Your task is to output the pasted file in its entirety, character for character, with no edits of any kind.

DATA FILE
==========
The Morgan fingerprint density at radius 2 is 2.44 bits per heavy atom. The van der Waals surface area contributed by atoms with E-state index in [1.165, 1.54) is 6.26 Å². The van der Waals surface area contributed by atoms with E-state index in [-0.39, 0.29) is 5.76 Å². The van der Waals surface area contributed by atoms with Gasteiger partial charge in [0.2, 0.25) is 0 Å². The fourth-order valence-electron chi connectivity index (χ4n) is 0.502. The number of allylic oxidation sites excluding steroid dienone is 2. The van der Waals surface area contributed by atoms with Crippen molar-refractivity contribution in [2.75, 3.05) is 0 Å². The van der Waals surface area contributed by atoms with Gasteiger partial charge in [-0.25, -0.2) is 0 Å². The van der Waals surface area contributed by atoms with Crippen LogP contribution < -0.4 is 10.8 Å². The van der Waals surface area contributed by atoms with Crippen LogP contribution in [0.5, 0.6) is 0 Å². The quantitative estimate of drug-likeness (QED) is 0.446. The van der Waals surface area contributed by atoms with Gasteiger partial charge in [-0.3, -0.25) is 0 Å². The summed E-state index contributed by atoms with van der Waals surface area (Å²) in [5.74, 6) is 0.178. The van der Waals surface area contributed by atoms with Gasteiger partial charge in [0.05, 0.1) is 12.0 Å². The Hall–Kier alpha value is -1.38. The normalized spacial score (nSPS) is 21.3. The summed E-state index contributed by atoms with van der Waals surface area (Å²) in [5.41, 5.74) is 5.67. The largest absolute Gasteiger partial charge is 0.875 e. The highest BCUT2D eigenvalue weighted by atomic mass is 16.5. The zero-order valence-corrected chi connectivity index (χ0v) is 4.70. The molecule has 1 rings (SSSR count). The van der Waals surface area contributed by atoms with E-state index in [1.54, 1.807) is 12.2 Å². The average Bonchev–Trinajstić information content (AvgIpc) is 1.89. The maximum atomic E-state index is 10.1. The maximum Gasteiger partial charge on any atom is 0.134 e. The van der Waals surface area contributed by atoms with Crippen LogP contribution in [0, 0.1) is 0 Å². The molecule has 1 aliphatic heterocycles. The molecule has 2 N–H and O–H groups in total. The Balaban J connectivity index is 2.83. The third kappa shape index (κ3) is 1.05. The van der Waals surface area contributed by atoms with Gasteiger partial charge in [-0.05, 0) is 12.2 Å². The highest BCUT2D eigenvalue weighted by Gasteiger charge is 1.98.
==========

The Morgan fingerprint density at radius 2 is 2.44 bits per heavy atom. The van der Waals surface area contributed by atoms with E-state index in [1.165, 1.54) is 6.26 Å². The van der Waals surface area contributed by atoms with E-state index in [-0.39, 0.29) is 5.76 Å². The van der Waals surface area contributed by atoms with Gasteiger partial charge in [0.2, 0.25) is 0 Å². The fourth-order valence-electron chi connectivity index (χ4n) is 0.502. The number of allylic oxidation sites excluding steroid dienone is 2. The van der Waals surface area contributed by atoms with Crippen molar-refractivity contribution in [2.75, 3.05) is 0 Å². The van der Waals surface area contributed by atoms with Gasteiger partial charge in [-0.25, -0.2) is 0 Å². The van der Waals surface area contributed by atoms with Crippen LogP contribution < -0.4 is 10.8 Å². The van der Waals surface area contributed by atoms with Crippen LogP contribution in [0.5, 0.6) is 0 Å². The quantitative estimate of drug-likeness (QED) is 0.446. The van der Waals surface area contributed by atoms with Gasteiger partial charge in [-0.3, -0.25) is 0 Å². The summed E-state index contributed by atoms with van der Waals surface area (Å²) in [5.74, 6) is 0.178. The van der Waals surface area contributed by atoms with Gasteiger partial charge in [0.05, 0.1) is 12.0 Å². The Hall–Kier alpha value is -1.38. The normalized spacial score (nSPS) is 21.3. The summed E-state index contributed by atoms with van der Waals surface area (Å²) in [5.41, 5.74) is 5.67. The largest absolute Gasteiger partial charge is 0.875 e. The highest BCUT2D eigenvalue weighted by atomic mass is 16.5. The zero-order valence-corrected chi connectivity index (χ0v) is 4.70. The molecule has 1 rings (SSSR count). The van der Waals surface area contributed by atoms with E-state index in [1.54, 1.807) is 12.2 Å². The average Bonchev–Trinajstić information content (AvgIpc) is 1.89. The maximum atomic E-state index is 10.1. The maximum Gasteiger partial charge on any atom is 0.134 e. The van der Waals surface area contributed by atoms with Crippen LogP contribution in [0, 0.1) is 0 Å². The molecule has 1 aliphatic heterocycles. The molecule has 2 N–H and O–H groups in total. The Balaban J connectivity index is 2.83. The third kappa shape index (κ3) is 1.05. The van der Waals surface area contributed by atoms with Gasteiger partial charge in [-0.05, 0) is 12.2 Å². The highest BCUT2D eigenvalue weighted by Gasteiger charge is 1.98.